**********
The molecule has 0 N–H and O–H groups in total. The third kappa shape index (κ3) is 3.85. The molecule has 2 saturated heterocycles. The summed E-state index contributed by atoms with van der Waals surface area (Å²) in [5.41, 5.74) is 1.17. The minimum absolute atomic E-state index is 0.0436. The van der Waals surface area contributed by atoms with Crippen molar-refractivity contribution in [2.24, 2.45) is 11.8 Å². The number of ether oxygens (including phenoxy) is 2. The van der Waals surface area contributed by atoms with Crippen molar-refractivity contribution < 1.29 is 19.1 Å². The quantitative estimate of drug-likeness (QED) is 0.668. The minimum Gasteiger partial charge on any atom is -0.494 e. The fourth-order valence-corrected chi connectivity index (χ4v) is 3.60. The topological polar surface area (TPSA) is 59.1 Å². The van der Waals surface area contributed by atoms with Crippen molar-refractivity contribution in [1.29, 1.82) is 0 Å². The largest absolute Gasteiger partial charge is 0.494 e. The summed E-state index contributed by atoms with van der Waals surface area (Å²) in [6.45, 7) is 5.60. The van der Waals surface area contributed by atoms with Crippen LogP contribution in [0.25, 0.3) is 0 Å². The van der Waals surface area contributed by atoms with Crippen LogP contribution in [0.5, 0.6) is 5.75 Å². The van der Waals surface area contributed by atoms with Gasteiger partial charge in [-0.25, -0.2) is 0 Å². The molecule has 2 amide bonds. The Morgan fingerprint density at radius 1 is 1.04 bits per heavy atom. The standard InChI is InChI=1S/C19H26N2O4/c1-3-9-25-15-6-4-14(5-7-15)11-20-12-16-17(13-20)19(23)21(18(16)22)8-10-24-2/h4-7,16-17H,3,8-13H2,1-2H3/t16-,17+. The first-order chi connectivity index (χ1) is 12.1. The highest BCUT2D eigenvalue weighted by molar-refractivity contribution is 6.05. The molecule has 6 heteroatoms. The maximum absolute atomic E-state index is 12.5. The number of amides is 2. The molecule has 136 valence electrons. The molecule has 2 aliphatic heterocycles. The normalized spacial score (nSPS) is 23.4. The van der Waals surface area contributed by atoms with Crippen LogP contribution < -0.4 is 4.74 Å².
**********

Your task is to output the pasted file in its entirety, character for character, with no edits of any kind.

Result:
The molecule has 0 N–H and O–H groups in total. The third kappa shape index (κ3) is 3.85. The molecule has 2 saturated heterocycles. The summed E-state index contributed by atoms with van der Waals surface area (Å²) in [5.41, 5.74) is 1.17. The minimum absolute atomic E-state index is 0.0436. The van der Waals surface area contributed by atoms with Crippen molar-refractivity contribution in [2.24, 2.45) is 11.8 Å². The number of ether oxygens (including phenoxy) is 2. The van der Waals surface area contributed by atoms with Crippen molar-refractivity contribution < 1.29 is 19.1 Å². The quantitative estimate of drug-likeness (QED) is 0.668. The minimum Gasteiger partial charge on any atom is -0.494 e. The fourth-order valence-corrected chi connectivity index (χ4v) is 3.60. The topological polar surface area (TPSA) is 59.1 Å². The van der Waals surface area contributed by atoms with Crippen molar-refractivity contribution in [1.29, 1.82) is 0 Å². The largest absolute Gasteiger partial charge is 0.494 e. The summed E-state index contributed by atoms with van der Waals surface area (Å²) in [6.45, 7) is 5.60. The van der Waals surface area contributed by atoms with Crippen LogP contribution in [0.25, 0.3) is 0 Å². The van der Waals surface area contributed by atoms with Crippen LogP contribution in [0.5, 0.6) is 5.75 Å². The van der Waals surface area contributed by atoms with Gasteiger partial charge in [-0.25, -0.2) is 0 Å². The molecule has 2 amide bonds. The Morgan fingerprint density at radius 1 is 1.04 bits per heavy atom. The standard InChI is InChI=1S/C19H26N2O4/c1-3-9-25-15-6-4-14(5-7-15)11-20-12-16-17(13-20)19(23)21(18(16)22)8-10-24-2/h4-7,16-17H,3,8-13H2,1-2H3/t16-,17+. The first-order chi connectivity index (χ1) is 12.1. The highest BCUT2D eigenvalue weighted by molar-refractivity contribution is 6.05. The molecule has 6 heteroatoms. The maximum absolute atomic E-state index is 12.5. The number of amides is 2. The molecule has 136 valence electrons. The molecule has 2 aliphatic heterocycles. The normalized spacial score (nSPS) is 23.4. The van der Waals surface area contributed by atoms with Crippen LogP contribution < -0.4 is 4.74 Å².